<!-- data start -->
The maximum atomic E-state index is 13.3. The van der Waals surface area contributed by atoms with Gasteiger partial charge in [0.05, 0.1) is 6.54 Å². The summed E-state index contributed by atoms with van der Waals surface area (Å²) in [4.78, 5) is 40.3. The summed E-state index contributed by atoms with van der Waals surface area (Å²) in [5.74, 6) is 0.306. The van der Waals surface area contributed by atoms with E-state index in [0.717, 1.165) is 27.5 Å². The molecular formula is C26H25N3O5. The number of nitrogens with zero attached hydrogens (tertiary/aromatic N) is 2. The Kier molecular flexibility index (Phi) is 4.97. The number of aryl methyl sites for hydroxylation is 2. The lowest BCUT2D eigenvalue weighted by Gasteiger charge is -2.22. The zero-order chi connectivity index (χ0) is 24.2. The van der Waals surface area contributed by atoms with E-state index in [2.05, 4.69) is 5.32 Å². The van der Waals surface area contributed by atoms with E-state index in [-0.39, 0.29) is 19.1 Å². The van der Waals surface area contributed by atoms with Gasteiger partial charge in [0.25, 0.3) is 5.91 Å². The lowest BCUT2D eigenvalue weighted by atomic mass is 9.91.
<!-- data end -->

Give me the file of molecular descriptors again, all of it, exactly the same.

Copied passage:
The maximum atomic E-state index is 13.3. The van der Waals surface area contributed by atoms with Gasteiger partial charge in [0.05, 0.1) is 6.54 Å². The summed E-state index contributed by atoms with van der Waals surface area (Å²) in [4.78, 5) is 40.3. The summed E-state index contributed by atoms with van der Waals surface area (Å²) in [5.74, 6) is 0.306. The van der Waals surface area contributed by atoms with E-state index in [0.717, 1.165) is 27.5 Å². The molecular formula is C26H25N3O5. The number of nitrogens with zero attached hydrogens (tertiary/aromatic N) is 2. The Kier molecular flexibility index (Phi) is 4.97. The number of aryl methyl sites for hydroxylation is 2. The lowest BCUT2D eigenvalue weighted by Gasteiger charge is -2.22. The zero-order chi connectivity index (χ0) is 24.2. The van der Waals surface area contributed by atoms with E-state index in [2.05, 4.69) is 5.32 Å². The van der Waals surface area contributed by atoms with E-state index in [-0.39, 0.29) is 19.1 Å². The van der Waals surface area contributed by atoms with Gasteiger partial charge in [0.25, 0.3) is 5.91 Å². The lowest BCUT2D eigenvalue weighted by atomic mass is 9.91.